What It's Like to Be an Exterminator

Mitch Shipman is proud to be pesty.


   Native Kansas Citian Mitch Shipman, 42, has owned and operated his Blue Beetle Pest Control company for 14 years, building it from scratch to be among the top of its kind in the area. At any given time, you can spot the company’s cheerful 16 blue Volkswagen Beetles, plus six other company vehicles, all around town, arriving at businesses and residences to dispense bug-killing knowledge and expertise. Shipman, a Rockhurst University grad who lives and works in Brookside, likes to put it this way: “We’re basically like Sherlock Holmes, putting clues together to figure out what insect it is, where it’s located and how to get rid of it. Like today, we had an ant issue on the third floor of a commercial building. How are they getting in? Where is this coming from? Is there a nest in the wall? We are professional hunters.”

   ● His joy in killing bugs stems from being a hero of sorts to his customers. “People are very excited to see you,” he says. “They have an issue, and it’s like, ‘Please help me solve my problem.’”

   ● Toughest bugs to get rid of? Bed bugs. “They are professional hiders,” he explains. “That’s how they survive. They don’t fly. They don’t run fast. You really have to do a lot of work to try to find that hiding spot.”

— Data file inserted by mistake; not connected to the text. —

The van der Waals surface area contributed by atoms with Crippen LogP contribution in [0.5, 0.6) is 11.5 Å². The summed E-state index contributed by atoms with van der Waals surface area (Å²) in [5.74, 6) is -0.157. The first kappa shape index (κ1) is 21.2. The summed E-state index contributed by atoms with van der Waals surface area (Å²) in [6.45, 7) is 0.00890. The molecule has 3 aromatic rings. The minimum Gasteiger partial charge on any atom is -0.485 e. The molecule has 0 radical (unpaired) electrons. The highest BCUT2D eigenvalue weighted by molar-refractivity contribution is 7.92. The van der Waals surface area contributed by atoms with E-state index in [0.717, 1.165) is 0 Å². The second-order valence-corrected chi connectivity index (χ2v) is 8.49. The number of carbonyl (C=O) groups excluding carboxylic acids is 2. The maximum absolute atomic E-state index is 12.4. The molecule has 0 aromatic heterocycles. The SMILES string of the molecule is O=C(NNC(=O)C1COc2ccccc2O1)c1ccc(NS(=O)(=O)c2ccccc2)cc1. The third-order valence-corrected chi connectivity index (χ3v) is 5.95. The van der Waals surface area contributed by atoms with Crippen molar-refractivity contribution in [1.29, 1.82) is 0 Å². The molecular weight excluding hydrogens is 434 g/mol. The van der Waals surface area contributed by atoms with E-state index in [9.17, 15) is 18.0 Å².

● He’s encountered quite a few hoarder homes in 14 years. “Those are the most difficult ones. Sanitation is huge when it comes to pest control. You’re trying to treat and then you have boxes and magazines everywhere, and all those are hiding places for insects like roaches.”

   ● The strangest request he’s received was to exterminate pigeons — and, jokingly, husbands! — but his company doesn’t kill pigeons or snakes or other wild animals, referring those calls to Animal Control. And he doesn’t kill endangered honeybees, referring those folks to a professional beekeeper. But his extermination service does extend to rats and mice. “Typically, people with pets have the most problems when it comes to fleas or mice,” he notes. “They have dog food and the water bowl that’s out. Those are food sources for mice.”

   ● And how about those pesky oak mites? “When it comes to spraying, you have to power spray the entire tree. But if you have a large oak tree, the power sprayer can’t get that high, and you literally have to soak every leaf. So if you have a gigantic tree, it’s extremely difficult to treat. And then, the pesticide doesn’t last that long. The best thing to do is trim the trees as much as possible. If you reduce the tree, you’ll reduce the oak mites.”

   ● People live longer because of pest control, Shipman notes, making insect extermination a noble profession. “When we have cleaner food, more abundance of food because nothing is destroyed by pests, less bacteria being spread, better chemicals, it ties into people living longer. I love giving back to society, helping people live longer, having clean restaurants to eat in, protecting homes from termites.”

   6301 Main St., Kansas City, MO 64113, (913) 333-7378, bluebeetlepest.com.

Categories: People